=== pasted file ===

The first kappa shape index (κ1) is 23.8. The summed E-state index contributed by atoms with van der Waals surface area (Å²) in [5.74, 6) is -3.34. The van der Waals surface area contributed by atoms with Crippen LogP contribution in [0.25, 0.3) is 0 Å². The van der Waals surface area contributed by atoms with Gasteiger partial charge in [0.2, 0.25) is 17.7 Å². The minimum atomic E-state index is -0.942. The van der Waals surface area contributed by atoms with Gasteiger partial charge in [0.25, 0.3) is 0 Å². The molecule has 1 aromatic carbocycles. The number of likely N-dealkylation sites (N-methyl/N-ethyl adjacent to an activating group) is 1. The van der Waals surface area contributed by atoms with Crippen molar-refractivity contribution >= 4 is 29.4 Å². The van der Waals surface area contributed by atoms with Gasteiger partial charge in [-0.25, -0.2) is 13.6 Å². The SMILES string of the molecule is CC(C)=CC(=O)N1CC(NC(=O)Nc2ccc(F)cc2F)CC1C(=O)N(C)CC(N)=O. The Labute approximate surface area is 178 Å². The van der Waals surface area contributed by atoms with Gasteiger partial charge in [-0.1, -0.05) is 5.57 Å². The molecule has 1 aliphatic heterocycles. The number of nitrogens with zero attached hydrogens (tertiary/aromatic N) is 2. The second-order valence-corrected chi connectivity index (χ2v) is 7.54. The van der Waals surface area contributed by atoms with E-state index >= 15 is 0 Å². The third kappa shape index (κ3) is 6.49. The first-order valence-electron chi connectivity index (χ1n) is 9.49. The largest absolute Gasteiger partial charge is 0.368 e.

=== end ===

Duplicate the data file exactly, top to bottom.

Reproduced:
The first kappa shape index (κ1) is 23.8. The summed E-state index contributed by atoms with van der Waals surface area (Å²) in [5.74, 6) is -3.34. The van der Waals surface area contributed by atoms with Crippen LogP contribution in [0.25, 0.3) is 0 Å². The van der Waals surface area contributed by atoms with Gasteiger partial charge in [0.2, 0.25) is 17.7 Å². The minimum atomic E-state index is -0.942. The van der Waals surface area contributed by atoms with Gasteiger partial charge in [0.25, 0.3) is 0 Å². The molecule has 1 aromatic carbocycles. The number of likely N-dealkylation sites (N-methyl/N-ethyl adjacent to an activating group) is 1. The van der Waals surface area contributed by atoms with Crippen molar-refractivity contribution >= 4 is 29.4 Å². The van der Waals surface area contributed by atoms with Gasteiger partial charge in [-0.25, -0.2) is 13.6 Å². The SMILES string of the molecule is CC(C)=CC(=O)N1CC(NC(=O)Nc2ccc(F)cc2F)CC1C(=O)N(C)CC(N)=O. The Labute approximate surface area is 178 Å². The van der Waals surface area contributed by atoms with Gasteiger partial charge in [-0.1, -0.05) is 5.57 Å². The molecule has 1 aliphatic heterocycles. The number of nitrogens with zero attached hydrogens (tertiary/aromatic N) is 2. The second-order valence-corrected chi connectivity index (χ2v) is 7.54. The van der Waals surface area contributed by atoms with E-state index >= 15 is 0 Å². The third kappa shape index (κ3) is 6.49. The first-order valence-electron chi connectivity index (χ1n) is 9.49. The largest absolute Gasteiger partial charge is 0.368 e.